MOREHEAD, Ky. (LEX 18) — This week, LEX 18 is shining a spotlight on the city of Morehead.
Tracing the footsteps of Daniel Boone and helping create a pathway to Mars, the contrast is shocking, but both are elements of what the people of Morehead love about their region.
Morehead State has an enrollment of just over 10,000. That's small in some respects, but the impact of students in the space science program here may someday reach across our solar system.
When Emily Walter left Knott County for Morehead State University, her plan was medical school.
"I do think we are a kind of hidden gem in Appalachia," she said.
A few lectures in the space science center changed her course.
"I fell in love with engineering," said Walter, who is a Mission Operations Engineer at Morehead State. "I fell in love with the challenge of it. All of the, like, brilliant ideas and brilliant science of it being done. I just fell in love with this program and I've been in love with it ever since."
Showing us around the center, Emily's passion is apparent.. and apparently for good reason.
The Ronald G. Eaglin Space Science Center at MSU is ranked #1 in Kentucky, above UK and U of L, in space science programs, according to Southern Business and Development Magazine.
"Everybody knows us when we go to conferences, they know who we are, but people five miles down the road don't know this program exists," said Nathan Fite, Lead Spacecraft Engineer at Morehead State. "We work with people from everywhere in the world Africa, Europe."
MSU's next big project… getting to Mars. The Lunar Ice Cube satellite weighs about 30 pounds. It will go up on Artemus One later this month and orbit the moon hundreds of times. Built in a "clean room" at MSU, the Lunar Ice Cube could provide valuable information to NASA.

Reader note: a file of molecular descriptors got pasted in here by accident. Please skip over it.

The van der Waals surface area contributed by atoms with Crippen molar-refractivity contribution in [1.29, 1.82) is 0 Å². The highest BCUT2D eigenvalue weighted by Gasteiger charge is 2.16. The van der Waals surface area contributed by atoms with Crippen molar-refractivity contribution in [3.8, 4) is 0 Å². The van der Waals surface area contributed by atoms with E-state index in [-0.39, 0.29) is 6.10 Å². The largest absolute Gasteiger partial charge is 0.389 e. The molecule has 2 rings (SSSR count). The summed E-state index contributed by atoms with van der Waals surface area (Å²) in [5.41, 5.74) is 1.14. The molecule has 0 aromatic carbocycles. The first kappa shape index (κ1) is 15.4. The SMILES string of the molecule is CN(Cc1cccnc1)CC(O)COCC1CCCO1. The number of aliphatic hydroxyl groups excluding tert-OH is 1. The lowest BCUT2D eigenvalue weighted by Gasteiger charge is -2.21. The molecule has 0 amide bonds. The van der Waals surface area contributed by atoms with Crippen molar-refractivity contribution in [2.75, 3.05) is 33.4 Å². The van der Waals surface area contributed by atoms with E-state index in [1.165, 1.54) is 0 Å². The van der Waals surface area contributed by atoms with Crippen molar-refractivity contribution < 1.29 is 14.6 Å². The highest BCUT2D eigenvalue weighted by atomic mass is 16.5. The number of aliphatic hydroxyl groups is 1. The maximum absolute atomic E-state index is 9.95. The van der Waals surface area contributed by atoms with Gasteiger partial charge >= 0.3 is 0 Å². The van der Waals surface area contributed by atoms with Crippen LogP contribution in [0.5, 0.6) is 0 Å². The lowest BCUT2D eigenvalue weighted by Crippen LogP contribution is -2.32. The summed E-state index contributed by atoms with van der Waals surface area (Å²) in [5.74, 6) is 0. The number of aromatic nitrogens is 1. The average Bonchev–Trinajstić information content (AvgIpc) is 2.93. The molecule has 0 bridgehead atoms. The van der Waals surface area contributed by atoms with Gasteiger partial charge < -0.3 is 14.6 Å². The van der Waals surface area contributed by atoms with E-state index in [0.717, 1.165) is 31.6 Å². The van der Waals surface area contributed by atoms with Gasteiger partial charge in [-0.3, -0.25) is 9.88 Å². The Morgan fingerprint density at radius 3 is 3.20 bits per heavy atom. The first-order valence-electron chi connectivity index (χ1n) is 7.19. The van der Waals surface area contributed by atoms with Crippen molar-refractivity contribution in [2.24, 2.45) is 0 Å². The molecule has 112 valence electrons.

"Lunar Ice Cube is pioneering a lot of tech and a lot of science that's really vital in getting us to the moon and getting us colonized there so we can take that next step to Mars and further explore and understand our solar system and our universe," said Walter.
It's exciting for students hoping to someday leave their mark on the universe.
"We've had 50-60 students before they've graduated working on this specific program, so the students who have helped build, test design will literally have their fingertips, their fingerprints on the moon."
Emily says she's grateful this opportunity was right in her own backyard.
"We have so many great thinkers, makers, builders, doers here in Kentucky, and I really want to see their potential met in programs like this," she said.
Right now, Emily and others from the program at attending a conference at Utah State University. It's dealing with small satellites like the Lunar Ice Cube.
They're looking forward to Monday, August 29, when their work is scheduled to go up on Artemus One.